The role of heteromyid rodents in establishment and survival of mesquite in Chihuahuan Desert black grama (<i>Bouteloua eriopoda</i>) grasslands

TitleThe role of heteromyid rodents in establishment and survival of mesquite in Chihuahuan Desert black grama (Bouteloua eriopoda) grasslands
Publication TypeConference Paper
Year of Publication2004
AuthorsDuval B.D., Killgore A, Jackson E., Whitford WG
Conference NameSixth Symposium on the Natural Resources of the Chihuahuan Desert Region
Date PublishedOctober 15, 2004
Conference LocationAlpine, TX
ARIS Log Number171297
Keywordsagents of dispersal, black grama, Chihuahuan Desert, fire, heteromyid rodents, mesquite, microsite location, small mammal activity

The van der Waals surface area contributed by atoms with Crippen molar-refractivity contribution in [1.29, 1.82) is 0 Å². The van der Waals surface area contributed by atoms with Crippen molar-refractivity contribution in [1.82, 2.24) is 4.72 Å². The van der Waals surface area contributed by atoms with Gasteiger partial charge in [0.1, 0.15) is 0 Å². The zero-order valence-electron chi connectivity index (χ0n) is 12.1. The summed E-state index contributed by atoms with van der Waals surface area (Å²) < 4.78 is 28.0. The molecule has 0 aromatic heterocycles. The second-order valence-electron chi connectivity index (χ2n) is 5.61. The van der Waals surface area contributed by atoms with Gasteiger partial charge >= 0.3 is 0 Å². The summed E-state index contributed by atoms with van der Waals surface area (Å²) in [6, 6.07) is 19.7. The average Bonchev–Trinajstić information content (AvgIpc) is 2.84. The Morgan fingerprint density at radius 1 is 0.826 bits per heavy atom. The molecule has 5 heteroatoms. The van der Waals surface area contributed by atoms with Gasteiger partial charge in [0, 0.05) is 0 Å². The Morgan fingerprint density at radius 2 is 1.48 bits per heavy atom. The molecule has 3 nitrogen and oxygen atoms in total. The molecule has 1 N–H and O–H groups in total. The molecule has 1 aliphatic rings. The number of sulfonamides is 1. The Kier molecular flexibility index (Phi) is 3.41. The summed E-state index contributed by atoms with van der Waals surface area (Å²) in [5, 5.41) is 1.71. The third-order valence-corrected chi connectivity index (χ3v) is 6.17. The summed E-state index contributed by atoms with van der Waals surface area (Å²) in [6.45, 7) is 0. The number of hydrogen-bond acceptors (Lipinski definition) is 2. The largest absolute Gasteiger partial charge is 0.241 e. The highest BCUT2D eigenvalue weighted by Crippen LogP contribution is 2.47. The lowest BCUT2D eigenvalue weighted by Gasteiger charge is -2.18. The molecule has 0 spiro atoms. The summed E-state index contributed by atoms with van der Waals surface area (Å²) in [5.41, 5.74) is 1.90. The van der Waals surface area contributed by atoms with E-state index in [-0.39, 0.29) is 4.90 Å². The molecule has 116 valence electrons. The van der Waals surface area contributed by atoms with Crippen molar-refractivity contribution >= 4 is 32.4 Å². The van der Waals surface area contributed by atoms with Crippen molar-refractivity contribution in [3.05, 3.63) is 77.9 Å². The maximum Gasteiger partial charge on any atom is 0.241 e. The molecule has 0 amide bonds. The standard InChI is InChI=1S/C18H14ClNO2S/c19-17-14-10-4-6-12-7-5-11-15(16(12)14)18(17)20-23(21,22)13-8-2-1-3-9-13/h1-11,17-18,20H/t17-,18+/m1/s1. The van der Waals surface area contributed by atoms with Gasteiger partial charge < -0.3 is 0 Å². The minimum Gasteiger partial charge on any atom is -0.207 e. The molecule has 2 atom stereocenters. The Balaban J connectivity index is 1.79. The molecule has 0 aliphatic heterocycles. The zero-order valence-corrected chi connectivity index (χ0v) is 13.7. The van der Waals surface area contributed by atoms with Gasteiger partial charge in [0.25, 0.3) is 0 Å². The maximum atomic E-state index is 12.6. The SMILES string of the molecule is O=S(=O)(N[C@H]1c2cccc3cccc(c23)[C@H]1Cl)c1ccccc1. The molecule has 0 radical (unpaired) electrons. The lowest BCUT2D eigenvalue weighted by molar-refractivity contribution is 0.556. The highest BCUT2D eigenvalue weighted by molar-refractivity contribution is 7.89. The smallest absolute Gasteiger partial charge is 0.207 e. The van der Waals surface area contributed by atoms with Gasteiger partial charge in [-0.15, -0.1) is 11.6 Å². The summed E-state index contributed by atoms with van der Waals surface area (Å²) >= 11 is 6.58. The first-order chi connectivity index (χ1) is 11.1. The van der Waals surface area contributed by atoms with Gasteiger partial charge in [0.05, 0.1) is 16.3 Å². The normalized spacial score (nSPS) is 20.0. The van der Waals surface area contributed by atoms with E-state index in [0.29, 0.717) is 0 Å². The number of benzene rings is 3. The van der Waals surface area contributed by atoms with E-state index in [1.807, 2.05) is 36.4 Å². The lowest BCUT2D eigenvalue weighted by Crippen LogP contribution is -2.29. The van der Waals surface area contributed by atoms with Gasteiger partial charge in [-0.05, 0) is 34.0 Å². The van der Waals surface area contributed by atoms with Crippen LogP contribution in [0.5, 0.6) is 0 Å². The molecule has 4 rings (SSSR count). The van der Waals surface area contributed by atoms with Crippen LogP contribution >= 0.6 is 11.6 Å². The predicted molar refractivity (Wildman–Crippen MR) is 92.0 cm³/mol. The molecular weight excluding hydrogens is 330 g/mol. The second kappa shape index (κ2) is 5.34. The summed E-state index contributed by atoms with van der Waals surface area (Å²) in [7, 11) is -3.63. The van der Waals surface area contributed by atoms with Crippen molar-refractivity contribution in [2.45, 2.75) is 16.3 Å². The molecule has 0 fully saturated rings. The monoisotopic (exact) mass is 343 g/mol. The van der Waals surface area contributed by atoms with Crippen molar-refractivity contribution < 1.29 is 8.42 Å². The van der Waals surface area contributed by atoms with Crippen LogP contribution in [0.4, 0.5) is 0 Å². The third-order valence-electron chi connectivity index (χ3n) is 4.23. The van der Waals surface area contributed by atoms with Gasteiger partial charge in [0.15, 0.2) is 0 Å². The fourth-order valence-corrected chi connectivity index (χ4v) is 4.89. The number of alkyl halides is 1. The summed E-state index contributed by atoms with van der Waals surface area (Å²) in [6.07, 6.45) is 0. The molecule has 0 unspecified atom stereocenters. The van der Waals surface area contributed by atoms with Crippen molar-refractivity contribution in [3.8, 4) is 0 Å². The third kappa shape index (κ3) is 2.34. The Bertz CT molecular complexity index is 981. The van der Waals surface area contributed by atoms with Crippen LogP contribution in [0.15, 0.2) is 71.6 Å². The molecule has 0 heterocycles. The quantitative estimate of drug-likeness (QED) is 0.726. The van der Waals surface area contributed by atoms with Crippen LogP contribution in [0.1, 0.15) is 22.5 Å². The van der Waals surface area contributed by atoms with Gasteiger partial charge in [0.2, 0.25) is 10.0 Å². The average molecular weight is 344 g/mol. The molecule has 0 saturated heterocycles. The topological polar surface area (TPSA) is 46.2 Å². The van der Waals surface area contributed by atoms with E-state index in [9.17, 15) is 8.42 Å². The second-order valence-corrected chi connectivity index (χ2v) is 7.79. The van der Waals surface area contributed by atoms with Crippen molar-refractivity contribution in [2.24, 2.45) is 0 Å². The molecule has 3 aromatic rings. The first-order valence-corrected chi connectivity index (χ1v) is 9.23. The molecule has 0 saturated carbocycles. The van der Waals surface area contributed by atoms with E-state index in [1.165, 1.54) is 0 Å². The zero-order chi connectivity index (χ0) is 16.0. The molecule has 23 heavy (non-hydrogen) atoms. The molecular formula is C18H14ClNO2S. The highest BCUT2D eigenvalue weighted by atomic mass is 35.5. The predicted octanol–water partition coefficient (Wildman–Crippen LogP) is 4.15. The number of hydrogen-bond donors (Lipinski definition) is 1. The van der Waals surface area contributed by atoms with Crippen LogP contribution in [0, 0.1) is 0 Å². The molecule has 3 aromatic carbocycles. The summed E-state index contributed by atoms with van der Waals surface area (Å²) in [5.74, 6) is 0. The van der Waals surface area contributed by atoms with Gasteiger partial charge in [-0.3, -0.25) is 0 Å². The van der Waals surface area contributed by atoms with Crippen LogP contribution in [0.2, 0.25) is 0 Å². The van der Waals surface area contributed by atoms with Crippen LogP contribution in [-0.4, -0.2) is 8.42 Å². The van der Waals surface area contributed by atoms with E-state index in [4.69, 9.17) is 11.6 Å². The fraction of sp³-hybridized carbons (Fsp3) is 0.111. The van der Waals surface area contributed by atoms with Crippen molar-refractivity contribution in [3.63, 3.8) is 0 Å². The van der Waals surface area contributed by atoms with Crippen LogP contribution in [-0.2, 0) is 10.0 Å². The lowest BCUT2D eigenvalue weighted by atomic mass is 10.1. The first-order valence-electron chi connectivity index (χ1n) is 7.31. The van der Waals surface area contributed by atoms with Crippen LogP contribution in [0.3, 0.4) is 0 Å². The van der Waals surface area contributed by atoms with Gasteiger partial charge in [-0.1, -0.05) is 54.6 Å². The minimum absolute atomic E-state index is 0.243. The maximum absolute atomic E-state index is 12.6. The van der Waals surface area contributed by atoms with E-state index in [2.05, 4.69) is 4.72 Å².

AbstractWe conducted experiments to examine the relative influence of fire, small mammal activity, and microsite location on the germination and survival of honey mesquite (Prosopis glandulosa) in Chihuahuan Desert black grama (Bouteloua eriopoda) grassland. Mesquite seeds were placed in simulated heteromyid rodent cache pits in unburned and burned black grama grassland and on banner-tailed kangaroo rat (Dipodomys spectabilis) burrow mounds. Germination was highest in the unburned grassland, but over-winter survival was greater in the burn microsites. A large proportion seed pits were partially excavated (between 15.6 to 21.1% of the uncaged pits and between 1.1 to 5.5% of the caged pits). However, between 0 to 50.0% of the seedlings germinated in pits that had previously been excavated. Of the seeds placed in the field in the early monsoon season, 8.0% survived over winter and 13.6% of the germinants from the post-monsoon season survived over winter. There was higher germination (13.8%) from the early monsoon experiment than in the post-monsoon experiment (3.9%). There were seasonal differences in numbers of emergent seedlings with a peak in September 2002 following late summer rains. There were no significant differences in numbers of germinants in burn and grass microsites, but there were significantly fewer germinants on banner-tailed kangaroo rat mounds. These studies suggest that heteromyid rodents may serve as agents of dispersal for honey mesquite in Chihuahuan Desert black grama grasslands.